This section is from the book "Complete Self-Instructing Library Of Practical Photography", by J. B. Schriever. Also available from Amazon: Complete Self-Instructing Library Of Practical Photography.
The greatest difficulty in making snow scenes is the danger of flat results. Usually this is due to over-exposure. One must bear in mind that everything is very brilliantly illuminated, and when the ground is covered with snow there is very little opportunity of securing shadows which would tend to give contrast. For this reason the greatest of care must be exercised in exposure, as well as in development of the negative.
Made from soda and olive oil. Only the pure white soap should be used for lubricating prints before burnishing. Castile soap is sometimes given a marble appearance by veining it with oxide of iron, which gives green or red lines, according to the age of the soap.
Light, soft, ductile, malleable metal. Silvery-white when freshly cut, but rapidly becomes dull on exposure to air, and becomes covered with crusts of sodium hydroxide and sodium carbonate. Use. When in combination with carbonates, sulphates, etc., it fills an important place in the list of photographic chemicals.
NaC2H3O2 + 3H2O.
(See Sodium Borate.)
NaHCO3 - IV, 187.
White, opaque powder, or crystalline lumps. Cooling, mildly alkaline taste. Soluble in 12 parts of water, but insoluble in alcohol. The solution is slightly alkaline to litmus paper. Used principally in toning baths.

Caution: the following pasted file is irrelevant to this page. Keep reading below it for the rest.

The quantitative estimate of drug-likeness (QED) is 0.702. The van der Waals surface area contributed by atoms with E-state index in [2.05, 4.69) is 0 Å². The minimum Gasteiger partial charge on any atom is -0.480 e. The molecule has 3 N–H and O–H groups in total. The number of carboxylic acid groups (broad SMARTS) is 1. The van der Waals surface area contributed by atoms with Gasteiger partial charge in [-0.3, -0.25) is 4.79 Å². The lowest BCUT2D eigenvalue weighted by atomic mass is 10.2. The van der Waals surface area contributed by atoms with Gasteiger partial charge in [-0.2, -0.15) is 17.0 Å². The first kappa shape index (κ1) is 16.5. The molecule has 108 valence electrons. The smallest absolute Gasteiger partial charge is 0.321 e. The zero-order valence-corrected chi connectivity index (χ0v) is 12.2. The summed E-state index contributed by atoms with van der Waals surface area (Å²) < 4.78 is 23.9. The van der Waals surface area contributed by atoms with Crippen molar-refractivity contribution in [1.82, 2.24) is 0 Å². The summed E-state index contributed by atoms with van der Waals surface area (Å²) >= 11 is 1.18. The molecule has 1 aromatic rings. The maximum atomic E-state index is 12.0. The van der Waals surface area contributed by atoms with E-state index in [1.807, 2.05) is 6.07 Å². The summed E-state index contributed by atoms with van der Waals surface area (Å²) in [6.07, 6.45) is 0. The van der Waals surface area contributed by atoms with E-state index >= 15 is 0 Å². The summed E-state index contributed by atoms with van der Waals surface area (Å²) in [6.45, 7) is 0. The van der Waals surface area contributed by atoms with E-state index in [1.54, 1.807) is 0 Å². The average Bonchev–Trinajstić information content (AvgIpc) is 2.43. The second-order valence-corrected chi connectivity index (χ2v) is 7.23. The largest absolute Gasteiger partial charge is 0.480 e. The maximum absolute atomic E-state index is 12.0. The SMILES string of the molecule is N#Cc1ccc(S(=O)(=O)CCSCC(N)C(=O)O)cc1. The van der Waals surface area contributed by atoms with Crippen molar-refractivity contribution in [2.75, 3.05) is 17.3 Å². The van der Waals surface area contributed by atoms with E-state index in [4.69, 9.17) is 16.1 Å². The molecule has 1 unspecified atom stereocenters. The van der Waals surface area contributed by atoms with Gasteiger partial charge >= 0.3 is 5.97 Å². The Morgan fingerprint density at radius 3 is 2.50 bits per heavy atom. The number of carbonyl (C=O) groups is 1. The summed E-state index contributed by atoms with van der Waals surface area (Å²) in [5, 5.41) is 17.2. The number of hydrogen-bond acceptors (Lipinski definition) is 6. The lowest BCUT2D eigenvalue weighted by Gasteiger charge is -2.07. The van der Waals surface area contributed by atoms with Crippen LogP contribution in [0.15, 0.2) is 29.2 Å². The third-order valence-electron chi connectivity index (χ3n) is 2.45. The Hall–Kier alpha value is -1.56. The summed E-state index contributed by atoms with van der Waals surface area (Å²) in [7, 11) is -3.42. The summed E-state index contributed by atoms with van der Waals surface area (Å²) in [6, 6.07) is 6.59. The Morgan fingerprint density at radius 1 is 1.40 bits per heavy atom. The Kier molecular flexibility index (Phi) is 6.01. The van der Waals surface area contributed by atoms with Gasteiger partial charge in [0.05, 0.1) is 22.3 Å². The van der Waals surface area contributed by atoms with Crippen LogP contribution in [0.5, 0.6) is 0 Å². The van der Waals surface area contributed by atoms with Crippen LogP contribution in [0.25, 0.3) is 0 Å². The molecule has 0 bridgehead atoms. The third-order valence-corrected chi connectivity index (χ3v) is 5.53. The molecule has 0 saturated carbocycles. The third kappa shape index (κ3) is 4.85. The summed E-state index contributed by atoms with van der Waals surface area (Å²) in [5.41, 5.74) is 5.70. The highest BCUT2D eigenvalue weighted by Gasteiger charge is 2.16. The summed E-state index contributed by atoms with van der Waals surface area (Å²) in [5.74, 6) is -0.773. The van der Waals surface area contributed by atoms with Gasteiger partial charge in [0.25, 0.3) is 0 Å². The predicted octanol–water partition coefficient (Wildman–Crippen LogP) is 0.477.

Na2Cr2O7 + H2O. Sodium Dichromate. , Red, deliquescent crystal fragments. Soluble in water. Often used in place of potassium bichromate, being much cheaper and more readily soluble than the potassium salts.
Na2B4O7 + 10H2O - IV. Borax. Hard, white crystals, or white powder; sweetish, alkaline taste. Soluble in I part glycerin, 0.5 parts boiling water; insoluble in alcohol. Used in various toning baths for printing-out papers in which it exercises an alkaline action.
White, crystalline powder; saline, feeble, bitter taste, absorbs moisture from air without being deliquescent. Soluble in about 1.7 parts water; 12.5 parts alcohol; 0.8 parts boiling water; 11 parts boiling alcohol. Used largely in gelatin emulsions, causing them to become more sensitive to the orange and yellow rays of light than does potassium or ammonium bromide.
Na2CO3 + 10H2O
Colorless, transparent crystals. Efflorescent in air. Strongly alkaline taste. Soluble in 1.6 parts cold water, 0.2 parts boiling water. The crystals contain about ten parts of water to one part of the chemical. For this reason it is more advisable to make these solutions by means of hydrometer test than by weight. Used largely as the accelerator in developing solutions. Its strong alkaline action readily opens the pores of the emulsion, thus permitting the developing agent to act more readily upon the latent silver image. For photographic use, only the purest form is recommended. Common washing soda is many times substituted for sodium carbonate, but uniform results cannot be relied upon when washing soda is employed.